Medical students rejected a call to replace the General Medical Council with an independent body to regulate the profession in the wake of controversy surrounding the case of serial killer Harold Shipman.
Around 100 students from across the UK opposed the motion at the Medical Students' Conference at St Andrews University.
The motion also included a recommendation that the regulatory body should be constituted to ensure a majority of its members came from non-medical backgrounds.
A spokeswoman for the British Medical Association, whose students' committee will consider the result of the vote and other motions passed at the conference, said: "The students decided that it was more important to make the GMC work better. They felt that self-regulation should be made to work more effectively.
"And they acknowledged that the GMC was attempting to put its house in order to help restore public confidence in the medical profession.
"What the students are really doing is flagging up what the doctors of tomorrow think."
Shipman, who worked as a GP in Hyde, Greater Manchester, was jailed for life earlier this year for murdering 15 of his elderly women patients.
The 54-year-old doctor gave the women with injections of morphine.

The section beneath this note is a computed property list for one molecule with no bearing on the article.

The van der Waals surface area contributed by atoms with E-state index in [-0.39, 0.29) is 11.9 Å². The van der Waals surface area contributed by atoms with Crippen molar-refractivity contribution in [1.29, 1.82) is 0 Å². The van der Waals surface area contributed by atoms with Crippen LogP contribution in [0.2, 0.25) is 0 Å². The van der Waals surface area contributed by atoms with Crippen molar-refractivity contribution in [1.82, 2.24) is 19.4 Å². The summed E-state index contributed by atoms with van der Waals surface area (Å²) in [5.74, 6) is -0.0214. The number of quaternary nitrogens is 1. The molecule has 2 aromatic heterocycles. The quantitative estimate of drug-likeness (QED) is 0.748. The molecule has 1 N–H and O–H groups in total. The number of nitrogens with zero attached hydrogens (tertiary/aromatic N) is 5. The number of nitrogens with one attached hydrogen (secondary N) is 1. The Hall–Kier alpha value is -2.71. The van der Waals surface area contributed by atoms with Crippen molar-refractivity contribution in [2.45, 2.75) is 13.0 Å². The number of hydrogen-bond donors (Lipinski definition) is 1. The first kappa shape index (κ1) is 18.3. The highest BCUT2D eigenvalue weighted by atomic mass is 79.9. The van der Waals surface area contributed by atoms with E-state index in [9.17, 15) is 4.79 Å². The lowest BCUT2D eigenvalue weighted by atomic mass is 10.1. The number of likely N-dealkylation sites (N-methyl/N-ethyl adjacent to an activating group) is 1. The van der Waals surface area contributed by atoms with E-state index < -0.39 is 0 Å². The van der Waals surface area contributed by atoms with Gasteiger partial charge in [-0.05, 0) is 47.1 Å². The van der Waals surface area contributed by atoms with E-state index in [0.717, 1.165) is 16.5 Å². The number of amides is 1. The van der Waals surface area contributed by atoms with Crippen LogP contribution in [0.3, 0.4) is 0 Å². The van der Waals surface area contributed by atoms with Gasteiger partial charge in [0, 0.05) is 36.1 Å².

Following his trial, the GMC announced a radical review of the way in which doctors are regulated and disciplined. The body was subjected to widespread criticism in connection with the case.
President of the GMC, Sir Donald Irvine, said the council had agreed a review of fitness to practise procedures and the whole structure and culture of the medical profession's regulatory body.
The review of disciplinary procedures will report back in the autumn andsweeping changes are expected.
Shipman's case exposed loopholes in the rules governing how doctors are disciplined and struck off.
The GMC had no powers to suspend Shipman while he was being investigated by police.
The GMC also came under fire when it was revealed that Shipman had a previous conviction for misuse of drugs but neither he nor the GMC were under any obligation to tell his employers.
Today's conference also voted in favour of introducing random alcohol and drugs tests for doctors and other health professionals in their workplaces.
The BMA spokeswoman said: "It was felt to be important that the public should be able to use health services in the knowledge that the staff who treat them are in a fit state to do that.
"It would also allow earlier detection of any problems individuals had with drugs or alcohol and let other professionals help them deal with their difficulties at an early stage."
One of the motions listed was that TV medical drama ER should be made compulsory viewing to assist revision.
But the spokeswoman said the conference closed before it could be discussed.
Joseph Footitt, conference chairman and a medical student from London, said: "At the start of the new millennium we will be looking forward to how medicine might be shaped in the future.
"Potential changes to medical practice and the delivery of health care are to some extent unknown however we can expect the impact of technology to be vast.
"Whatever the future in medicine holds, it will present exciting new challenges to our roles as doctors."